I thought that ‘The War’ was fought in black and white,
that soldiers, sailors, airmen
soared bravely into victorious flight
or landed on beaches handsome, intact
not a finely coiffed hair out of place.
That they survived to marry
a beautiful virgin sweetheart
and lived happily ever after.
I didn’t realise that it was mostly in blood and mud
that that some lived, shat, ate or starved.
That they snatched moments of sleep between battle
beside friends, sometimes just their body parts.
That they cried in the night for their
then ridiculed as a disgrace to Queen and country.
I didn’t know that life could be snuffed out
just like that,
no time for goodbyes or
regrets for lives never lived,
children never really known,
dreams blown apart in an instant.
The lucky ones who lost their lives in a spark.
Then the footage on the cutting room floor
of slow death without dignity,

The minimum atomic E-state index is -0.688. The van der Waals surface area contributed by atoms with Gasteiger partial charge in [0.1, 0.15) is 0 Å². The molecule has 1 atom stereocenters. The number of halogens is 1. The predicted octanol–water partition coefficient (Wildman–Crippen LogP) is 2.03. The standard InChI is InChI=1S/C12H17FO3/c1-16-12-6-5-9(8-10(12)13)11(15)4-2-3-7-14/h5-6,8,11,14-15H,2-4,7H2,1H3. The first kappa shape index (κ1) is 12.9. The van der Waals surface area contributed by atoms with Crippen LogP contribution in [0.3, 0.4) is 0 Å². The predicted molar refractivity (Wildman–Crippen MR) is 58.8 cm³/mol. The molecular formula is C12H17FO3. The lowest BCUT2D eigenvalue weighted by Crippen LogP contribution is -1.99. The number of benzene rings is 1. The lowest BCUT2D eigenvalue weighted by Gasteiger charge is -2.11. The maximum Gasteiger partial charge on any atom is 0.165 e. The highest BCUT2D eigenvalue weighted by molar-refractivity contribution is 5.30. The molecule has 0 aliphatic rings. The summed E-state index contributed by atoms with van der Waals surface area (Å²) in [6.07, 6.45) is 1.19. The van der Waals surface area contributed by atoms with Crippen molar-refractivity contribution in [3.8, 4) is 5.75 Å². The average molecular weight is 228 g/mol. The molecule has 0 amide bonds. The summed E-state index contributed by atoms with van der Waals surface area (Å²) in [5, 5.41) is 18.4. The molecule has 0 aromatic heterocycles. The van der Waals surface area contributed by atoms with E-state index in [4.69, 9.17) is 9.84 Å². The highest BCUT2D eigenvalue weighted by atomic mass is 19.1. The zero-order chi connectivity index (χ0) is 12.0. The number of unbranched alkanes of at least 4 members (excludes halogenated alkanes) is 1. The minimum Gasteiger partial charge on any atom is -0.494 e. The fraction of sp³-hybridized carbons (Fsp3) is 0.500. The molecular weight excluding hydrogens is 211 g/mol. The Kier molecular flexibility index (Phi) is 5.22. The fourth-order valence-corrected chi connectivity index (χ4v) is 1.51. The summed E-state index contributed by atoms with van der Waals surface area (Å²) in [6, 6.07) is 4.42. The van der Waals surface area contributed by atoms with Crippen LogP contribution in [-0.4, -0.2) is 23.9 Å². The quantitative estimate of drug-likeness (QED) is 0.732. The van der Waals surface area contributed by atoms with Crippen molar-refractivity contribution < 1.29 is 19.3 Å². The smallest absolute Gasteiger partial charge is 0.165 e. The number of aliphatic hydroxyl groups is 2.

time to contemplate an agonising blur of grief and loss
The lucky ones who knew love.
When I see the red poppy, the merchandise stalls,
the hovering shadow of recruitment for
those who have nothing at all.
When I think of the endless patriotic queue
to mark the death of an old queen
who died in her sleep.
the constant barrage of manufactured grief
and the never ending
bleating for more and more and more…
by entitled strangers we didn’t elect
till there is nothing left to fight for.
When I think of that I think
If you must wear a poppy wear it white.